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So, I finally got some time to carry through on my own proposal.
I realized, though, how vastly underdeveloped C'ali is in comparison
to Phaleran, and so I won't be presenting C'ali versions here.

1.  Father, forgive them, for they do not know what they are doing.
    Atherwa, ellei ta:xswacca,  feioþáswateintan u:nagwassi:
    ather-wa   ellei ta:x-swa-cca
    father-1Sg 3SgO  forgive-TR-2SgProsIrr*

    feioþá-swa-te-V:nta-n          u:na-gwa-sni-i
    know-TR-NEG-3PlProxProgIrr-COG do-REL-3PlProxProg-SEN

Notes:  Imperatives in Phaleran are formally irrealis verbs, except
that they obligatorily lack evidentiality markers following the
person marker.  Negatives are distinctly marked, but they likewise
trigger irrealis marking on the agreement.  In prior translation
exercises, I don't think I consistently marked some NPs as obligatorily
possessed, as with "father".  Here I will do so.

2.  Today you will be with me in paradise.
    Swotli gerenu: tharilštan hwânto uchaionu:

    Swotli      geren-u:     tha-ri-šta-n
    this.INV.ST day-DAT.INAN be-INTR-2SgProgIrr-n

    hwânto  uchaion-u:
    1SgINST paradise-DAT.INAN

The deictic here _swotli_ refers to contemporaneous invisible things,
such as the day. (The visible demonstrative would refer specifically
to daylight, rather than a general timeframe.)  The datives are datives
of location, spatial or temporal.  Again, basic future reference is
denoted by the irrealis, this time with evidential marker.

3.  Woman, behold your son.
    Lomi, skethasyošta þreula
    Lomi,  s-kethasyo-šta          þreu-la
    woman, ANTIPASS-see-2SgProgIrr son-2Sg

4.  My God, my God, why have you forsaken me?
    þa:xeuwa, þa:xeuwa, axes aphes hwumirsa:swancus?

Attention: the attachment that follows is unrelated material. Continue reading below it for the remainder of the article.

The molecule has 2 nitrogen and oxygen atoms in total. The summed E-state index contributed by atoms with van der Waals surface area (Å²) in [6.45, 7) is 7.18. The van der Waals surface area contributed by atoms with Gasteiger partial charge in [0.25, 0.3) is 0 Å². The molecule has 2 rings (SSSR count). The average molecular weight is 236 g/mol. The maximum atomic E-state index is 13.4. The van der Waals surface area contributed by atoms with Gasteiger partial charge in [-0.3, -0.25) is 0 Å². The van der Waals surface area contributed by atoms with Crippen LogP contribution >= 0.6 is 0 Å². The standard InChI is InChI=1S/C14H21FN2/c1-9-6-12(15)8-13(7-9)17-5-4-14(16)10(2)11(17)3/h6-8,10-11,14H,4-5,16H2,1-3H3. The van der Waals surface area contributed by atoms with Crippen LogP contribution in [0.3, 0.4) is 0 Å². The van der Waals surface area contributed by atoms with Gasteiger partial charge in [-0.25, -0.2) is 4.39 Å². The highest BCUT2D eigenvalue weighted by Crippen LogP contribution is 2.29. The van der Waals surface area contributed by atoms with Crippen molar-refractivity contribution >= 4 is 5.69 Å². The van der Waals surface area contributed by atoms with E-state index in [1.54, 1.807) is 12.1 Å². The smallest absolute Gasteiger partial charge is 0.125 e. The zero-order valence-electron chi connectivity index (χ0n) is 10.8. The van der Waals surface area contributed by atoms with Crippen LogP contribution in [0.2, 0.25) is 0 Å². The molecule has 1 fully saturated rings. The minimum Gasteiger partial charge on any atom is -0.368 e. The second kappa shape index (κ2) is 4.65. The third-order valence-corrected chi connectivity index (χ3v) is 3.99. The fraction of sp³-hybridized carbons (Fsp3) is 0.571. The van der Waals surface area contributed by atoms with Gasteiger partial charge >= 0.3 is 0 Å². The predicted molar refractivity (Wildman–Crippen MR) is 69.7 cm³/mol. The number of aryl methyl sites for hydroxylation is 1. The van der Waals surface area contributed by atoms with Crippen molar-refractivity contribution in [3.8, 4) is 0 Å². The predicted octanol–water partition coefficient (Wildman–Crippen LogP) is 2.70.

þa:xeu-wa, þa:xeu-wa, ax-es    aphes hwumirsa:-swa-ncu-s?
    god-1Sg    god-1Sg    what-DAT 1SgO  forsake-TR-2SgPfRe-QUOT

The verb here has received quotative evidentiality to highlight
the fact that Jesus was quoting from the 22 Psalm, which is a
Psalm about divine salvation.  Any first century Jew would have
recognized this immediately, much as we today would immediately
pick up on someone using "To be or not to be, that is the question"
from Shakespeare.  (This is not to deny other theological implications
of the phrase in context.)  All such quotes, especially proverbs,
are marked as such with quotative evidentiality.

Phaleran:

5.  I thirst.
    tþenoristi.
    tþeno-ri-st-i
    be.thirsty-INTR-1SgProgRe-SEN

SEN = evidence comes from immediate sensation.

6.  It is finished.
    A'tha:nnupronton
    átha:n-nu-pro-nt-o-n
    be.transacted-CAUS-DETR-3SgProxPfRe-HYP-COG

This particular verb in Phaleran has exactly the same sense of the
NT Greek _tetelestai_, meaning to finish a transaction, roughly "it has
been paid in full".  Different verbs are used of completing a work
of art, or life coming to an end.  Obviously, the sense of the original
Greek is loaded with significance, which should if possible carry over
into translation.  The "in full" reading is supplied by the hyperdynamic
suffix, which implies the action has been carried to its logical end.

7.  Into your hands, Lord, I commend my spirit.
    þaisnâku nu:, eltri, éixwa íralasyompai
    þais-nâ-ku  nu:,  eltri, éix-wa     íral-asyo-mpa-i
    hand-PL-DUR into  lord   spirit-1Sg release-TR-1SgProxPfRe-SEN

Like most postpositions, "into" takes the durative case.

 =========================================================================
Thomas Wier	       "I find it useful to meet my subjects personally,
Dept. of Linguistics    because our secret police don't get it right
University of Chicago   half the time." -- octogenarian Sheikh Zayed of
1010 E. 59th Street     Abu Dhabi, to a French reporter.
Chicago, IL 60637